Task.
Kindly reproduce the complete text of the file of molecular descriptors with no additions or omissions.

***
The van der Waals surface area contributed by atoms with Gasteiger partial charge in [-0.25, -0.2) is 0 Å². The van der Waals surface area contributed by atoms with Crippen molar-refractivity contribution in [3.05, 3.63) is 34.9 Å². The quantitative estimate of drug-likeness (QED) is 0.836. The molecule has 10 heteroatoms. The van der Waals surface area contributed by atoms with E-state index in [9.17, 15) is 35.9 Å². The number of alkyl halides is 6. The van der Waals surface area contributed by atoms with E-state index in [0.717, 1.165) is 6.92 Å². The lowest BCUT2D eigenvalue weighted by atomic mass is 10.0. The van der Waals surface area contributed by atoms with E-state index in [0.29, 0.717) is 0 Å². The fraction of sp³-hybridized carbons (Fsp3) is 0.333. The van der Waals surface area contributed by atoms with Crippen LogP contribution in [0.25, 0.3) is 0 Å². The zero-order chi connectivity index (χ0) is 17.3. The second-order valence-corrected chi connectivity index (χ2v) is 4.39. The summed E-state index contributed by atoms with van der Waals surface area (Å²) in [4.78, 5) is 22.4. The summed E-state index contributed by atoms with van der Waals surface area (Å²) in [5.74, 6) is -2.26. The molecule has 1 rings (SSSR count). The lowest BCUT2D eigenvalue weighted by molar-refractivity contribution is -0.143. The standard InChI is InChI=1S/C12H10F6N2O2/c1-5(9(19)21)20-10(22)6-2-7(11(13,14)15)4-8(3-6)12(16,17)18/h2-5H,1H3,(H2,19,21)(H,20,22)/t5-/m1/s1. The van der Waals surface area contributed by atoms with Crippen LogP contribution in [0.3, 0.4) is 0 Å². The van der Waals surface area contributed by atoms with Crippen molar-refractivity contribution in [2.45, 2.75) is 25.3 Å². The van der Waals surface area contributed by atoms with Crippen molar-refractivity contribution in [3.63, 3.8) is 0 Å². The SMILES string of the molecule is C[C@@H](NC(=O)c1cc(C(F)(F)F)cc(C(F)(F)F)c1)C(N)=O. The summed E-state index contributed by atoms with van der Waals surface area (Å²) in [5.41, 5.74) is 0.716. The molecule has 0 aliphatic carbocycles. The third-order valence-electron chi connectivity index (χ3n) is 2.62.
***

The van der Waals surface area contributed by atoms with Gasteiger partial charge in [-0.25, -0.2) is 0 Å². The van der Waals surface area contributed by atoms with Crippen molar-refractivity contribution in [3.05, 3.63) is 34.9 Å². The quantitative estimate of drug-likeness (QED) is 0.836. The molecule has 10 heteroatoms. The van der Waals surface area contributed by atoms with E-state index in [9.17, 15) is 35.9 Å². The number of alkyl halides is 6. The van der Waals surface area contributed by atoms with E-state index in [0.717, 1.165) is 6.92 Å². The lowest BCUT2D eigenvalue weighted by atomic mass is 10.0. The van der Waals surface area contributed by atoms with E-state index in [0.29, 0.717) is 0 Å². The fraction of sp³-hybridized carbons (Fsp3) is 0.333. The van der Waals surface area contributed by atoms with Crippen LogP contribution in [0.25, 0.3) is 0 Å². The zero-order chi connectivity index (χ0) is 17.3. The second-order valence-corrected chi connectivity index (χ2v) is 4.39. The summed E-state index contributed by atoms with van der Waals surface area (Å²) in [4.78, 5) is 22.4. The summed E-state index contributed by atoms with van der Waals surface area (Å²) in [5.74, 6) is -2.26. The molecule has 1 rings (SSSR count). The lowest BCUT2D eigenvalue weighted by molar-refractivity contribution is -0.143. The standard InChI is InChI=1S/C12H10F6N2O2/c1-5(9(19)21)20-10(22)6-2-7(11(13,14)15)4-8(3-6)12(16,17)18/h2-5H,1H3,(H2,19,21)(H,20,22)/t5-/m1/s1. The van der Waals surface area contributed by atoms with Crippen LogP contribution in [0.3, 0.4) is 0 Å². The van der Waals surface area contributed by atoms with Crippen molar-refractivity contribution in [2.45, 2.75) is 25.3 Å². The van der Waals surface area contributed by atoms with Crippen molar-refractivity contribution in [3.63, 3.8) is 0 Å². The SMILES string of the molecule is C[C@@H](NC(=O)c1cc(C(F)(F)F)cc(C(F)(F)F)c1)C(N)=O. The summed E-state index contributed by atoms with van der Waals surface area (Å²) in [5.41, 5.74) is 0.716. The molecule has 0 aliphatic carbocycles. The third-order valence-electron chi connectivity index (χ3n) is 2.62.